Many academic health systems also are working to replace what Jordan Cohen called in 2005 our “obsolete” fee-for-service payment system that rewards volume more than quality of care. We can now see the progress our health systems are making to improve quality of clinical care as well as health outcomes. A recent study in Health Affairs showed that patients treated in teaching hospitals have up to 20% higher odds of survival than similarly ill patients treated at nonacademic facilities. We are reaching a level where true, “value-based” care is coming into sight.

    Medical schools and teaching hospitals also are leaving their “ivory towers” to engage the communities beyond their walls. More are becoming anchor institutions — proactively listening to and partnering with their communities to improve health. Your work to revitalize neighborhoods is helping the homeless leave the streets and bringing grocery stores to food deserts. You are hiring and training new employees and supporting 6.3 million jobs nationwide.

    When I visit academic medical centers, I am proud to see a level of diversity that I don’t see in other parts of our society ... But the toughest part of our climb may lie ahead. We must be relentless in surmounting health disparities, unconscious bias, overt sexual harassment, and gender and race-based gaps in salary equity.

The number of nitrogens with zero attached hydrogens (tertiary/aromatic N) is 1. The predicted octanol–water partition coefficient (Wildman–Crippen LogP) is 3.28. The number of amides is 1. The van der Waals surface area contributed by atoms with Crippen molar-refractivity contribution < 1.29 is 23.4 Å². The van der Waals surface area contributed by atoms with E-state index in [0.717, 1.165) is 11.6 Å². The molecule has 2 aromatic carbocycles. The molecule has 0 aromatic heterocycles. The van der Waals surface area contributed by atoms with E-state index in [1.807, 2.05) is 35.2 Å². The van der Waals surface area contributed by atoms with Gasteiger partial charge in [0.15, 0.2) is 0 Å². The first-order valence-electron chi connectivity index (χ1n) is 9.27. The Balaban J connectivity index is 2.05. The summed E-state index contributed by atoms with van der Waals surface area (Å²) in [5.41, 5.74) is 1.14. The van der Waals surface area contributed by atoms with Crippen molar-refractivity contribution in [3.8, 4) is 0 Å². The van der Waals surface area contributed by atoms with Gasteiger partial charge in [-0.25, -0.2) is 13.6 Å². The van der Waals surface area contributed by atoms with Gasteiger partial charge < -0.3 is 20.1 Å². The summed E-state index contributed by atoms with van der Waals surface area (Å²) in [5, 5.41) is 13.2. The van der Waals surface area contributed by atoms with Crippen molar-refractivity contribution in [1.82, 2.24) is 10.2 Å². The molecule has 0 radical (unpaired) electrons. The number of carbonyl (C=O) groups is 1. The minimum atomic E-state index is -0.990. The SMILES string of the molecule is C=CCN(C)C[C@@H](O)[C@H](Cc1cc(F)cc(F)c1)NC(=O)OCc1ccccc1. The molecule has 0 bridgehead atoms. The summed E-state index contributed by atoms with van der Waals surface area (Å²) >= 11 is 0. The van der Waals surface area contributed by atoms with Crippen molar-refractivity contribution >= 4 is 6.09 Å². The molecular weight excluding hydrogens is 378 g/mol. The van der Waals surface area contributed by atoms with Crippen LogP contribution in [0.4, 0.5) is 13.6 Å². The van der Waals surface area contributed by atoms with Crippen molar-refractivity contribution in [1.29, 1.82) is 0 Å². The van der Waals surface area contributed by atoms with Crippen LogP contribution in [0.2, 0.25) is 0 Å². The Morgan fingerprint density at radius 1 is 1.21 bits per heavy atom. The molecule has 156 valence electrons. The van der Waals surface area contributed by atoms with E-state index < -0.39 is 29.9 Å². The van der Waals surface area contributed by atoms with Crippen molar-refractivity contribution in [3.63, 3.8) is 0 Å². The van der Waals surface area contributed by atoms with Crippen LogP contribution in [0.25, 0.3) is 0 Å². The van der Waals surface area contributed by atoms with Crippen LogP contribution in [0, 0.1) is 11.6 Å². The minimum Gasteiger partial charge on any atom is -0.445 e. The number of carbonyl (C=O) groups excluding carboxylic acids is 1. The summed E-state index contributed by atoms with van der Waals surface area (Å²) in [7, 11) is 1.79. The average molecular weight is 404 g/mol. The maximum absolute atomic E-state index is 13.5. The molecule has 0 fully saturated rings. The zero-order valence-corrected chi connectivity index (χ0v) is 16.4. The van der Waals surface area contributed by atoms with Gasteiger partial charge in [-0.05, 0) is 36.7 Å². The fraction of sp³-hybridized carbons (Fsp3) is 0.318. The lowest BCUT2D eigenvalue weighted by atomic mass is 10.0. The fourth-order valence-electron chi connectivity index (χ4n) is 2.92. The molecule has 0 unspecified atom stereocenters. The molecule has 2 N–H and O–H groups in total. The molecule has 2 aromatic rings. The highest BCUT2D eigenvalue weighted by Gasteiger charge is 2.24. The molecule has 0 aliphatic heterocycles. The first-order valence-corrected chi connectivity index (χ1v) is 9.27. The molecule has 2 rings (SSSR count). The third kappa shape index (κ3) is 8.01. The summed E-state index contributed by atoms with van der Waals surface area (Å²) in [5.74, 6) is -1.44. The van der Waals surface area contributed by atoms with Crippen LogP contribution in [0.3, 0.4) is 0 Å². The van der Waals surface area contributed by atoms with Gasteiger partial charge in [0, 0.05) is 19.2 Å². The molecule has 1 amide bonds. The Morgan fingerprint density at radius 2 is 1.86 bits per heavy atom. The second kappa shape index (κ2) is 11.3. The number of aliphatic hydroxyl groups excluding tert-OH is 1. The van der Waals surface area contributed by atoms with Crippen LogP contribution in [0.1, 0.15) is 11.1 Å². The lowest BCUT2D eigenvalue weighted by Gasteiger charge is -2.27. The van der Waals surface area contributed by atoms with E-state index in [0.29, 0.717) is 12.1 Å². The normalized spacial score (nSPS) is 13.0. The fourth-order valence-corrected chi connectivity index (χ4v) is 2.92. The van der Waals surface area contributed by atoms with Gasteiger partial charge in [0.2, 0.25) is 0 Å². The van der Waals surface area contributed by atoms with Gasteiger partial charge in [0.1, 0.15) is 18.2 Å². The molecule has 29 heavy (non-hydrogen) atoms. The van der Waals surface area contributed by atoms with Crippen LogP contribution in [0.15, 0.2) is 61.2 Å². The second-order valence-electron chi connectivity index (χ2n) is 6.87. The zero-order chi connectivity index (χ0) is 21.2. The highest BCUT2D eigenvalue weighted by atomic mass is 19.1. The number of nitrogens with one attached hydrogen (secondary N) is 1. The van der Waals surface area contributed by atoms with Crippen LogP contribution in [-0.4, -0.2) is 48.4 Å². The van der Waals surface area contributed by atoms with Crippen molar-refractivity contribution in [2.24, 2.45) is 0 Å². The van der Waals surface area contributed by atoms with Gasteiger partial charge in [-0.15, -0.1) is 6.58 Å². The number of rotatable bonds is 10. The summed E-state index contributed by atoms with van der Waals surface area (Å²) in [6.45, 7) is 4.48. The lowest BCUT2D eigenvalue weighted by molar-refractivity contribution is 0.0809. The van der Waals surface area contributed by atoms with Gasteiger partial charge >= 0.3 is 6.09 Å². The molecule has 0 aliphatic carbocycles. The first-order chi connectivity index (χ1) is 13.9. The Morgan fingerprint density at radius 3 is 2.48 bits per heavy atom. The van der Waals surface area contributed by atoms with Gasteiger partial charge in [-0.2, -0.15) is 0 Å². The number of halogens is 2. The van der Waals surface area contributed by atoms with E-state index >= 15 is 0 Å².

Medical education is undergoing a profound transformation as well — making a paradigm shift from a time-based learning progression toward learning and assessment based on competencies, entrustable activities, and milestones of advancement. We also have “flipped” the classroom, with lecture halls giving way to flexible spaces with more interactive forms of learning. And after decades of discussion, we are finally taking action on interprofessional education of the health care team.